Oscar’s love affair with foreign cinema is no overnight fling. Twelve years before a foreign-language films garnered their own Oscar category in 1957, Switzerland’s “Marie-Louise” won for best original screenplay.
But while the attention of its own section was sweet, it was another 39 years before a foreign film won multiple awards. In 1984, Ingmar Bergman’s “Fanny and Alexander” took trophies for art direction, cinematography and costume design as well as best foreign-language film. (He lost the directing Oscar to James L. Brooks for “Terms of Endearment.”)
Recent years, however, have seen the affair blossom anew with the triumphs of “Life Is Beautiful” (seven noms, three wins) and “Crouching Tiger, Hidden Dragon” (10 noms, four wins). And Hollywood’s subtitle anxiety seems to have eased; witness the foreign-language sections of 2004 contender “The Last Samurai,” 2005 Oscar aspirant “The Passion of the Christ” and this year’s Japanese-language “Letters From Iwo Jima,” the multilingual “Babel” and the all-Mayan “Apocalypto.” More foreign tongues; fewer silly accents.
“Look at ‘City of God,’ ” says Harvey Weinstein. “It didn’t get a foreign-language nomination when we only showed it to the foreign-language committee, but when it went wide and was seen by the rest of the Academy, it got four nominations.”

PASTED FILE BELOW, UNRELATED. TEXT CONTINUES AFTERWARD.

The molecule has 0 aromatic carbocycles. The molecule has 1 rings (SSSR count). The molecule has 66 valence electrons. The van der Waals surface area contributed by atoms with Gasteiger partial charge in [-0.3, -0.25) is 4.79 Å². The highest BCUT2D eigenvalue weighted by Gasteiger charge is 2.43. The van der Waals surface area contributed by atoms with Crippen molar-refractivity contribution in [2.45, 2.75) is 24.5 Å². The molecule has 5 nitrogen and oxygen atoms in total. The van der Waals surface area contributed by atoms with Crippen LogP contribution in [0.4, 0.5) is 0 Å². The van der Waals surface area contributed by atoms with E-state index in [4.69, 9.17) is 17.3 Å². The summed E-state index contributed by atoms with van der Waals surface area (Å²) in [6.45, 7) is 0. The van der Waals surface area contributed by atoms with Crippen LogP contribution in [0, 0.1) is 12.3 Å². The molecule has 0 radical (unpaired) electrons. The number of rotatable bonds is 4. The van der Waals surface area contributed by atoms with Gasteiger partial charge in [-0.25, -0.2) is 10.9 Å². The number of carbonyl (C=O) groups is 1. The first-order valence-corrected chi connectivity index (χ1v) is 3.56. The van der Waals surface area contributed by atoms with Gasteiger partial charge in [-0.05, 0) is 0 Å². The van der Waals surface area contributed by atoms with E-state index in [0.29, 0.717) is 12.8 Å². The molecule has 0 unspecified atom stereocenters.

But in an industry that likes to reward its own, what does it take for a foreign pic to get real Oscar love?
Sony Pictures Classics topper Michael Barker says it’s simple. “If foreign-language films are the best movies of the year, they’re going to vote for them.”
However, that presumes what Weinstein says is the most difficult element: getting voters to see the movie. “It helps if the film is released in the U.S. earlier in the awards season, like we did with ‘Life Is Beautiful,’ because it drives awareness on the film and gives the entire Academy more time to see the picture.”
Fox Searchlight chief operating officer Nancy Utley says that strategy comes with a downside. Searchlight’s nominee, “Water,” is now widely available on DVD, “but the bad thing is you have to remind everybody about it.”
And foreign-language pics’ campaigns for voter affections often come with financial hamstrings, Utley says: “You don’t have the return on a foreign-language movie that you do on a English-language movie, so you can’t campaign in the same way.” Searchlight relies on low-cost efforts such as Academy screenings and reminding journalists of the film’s controversial production history.
Still, foreign lingo cinema still struggles with its role as the attractive paramour stashed in a small pension across town.
“They act like (foreign language) is your little box,” laments Utley. ” ‘That’s why we made the category, so you would stay there.’ “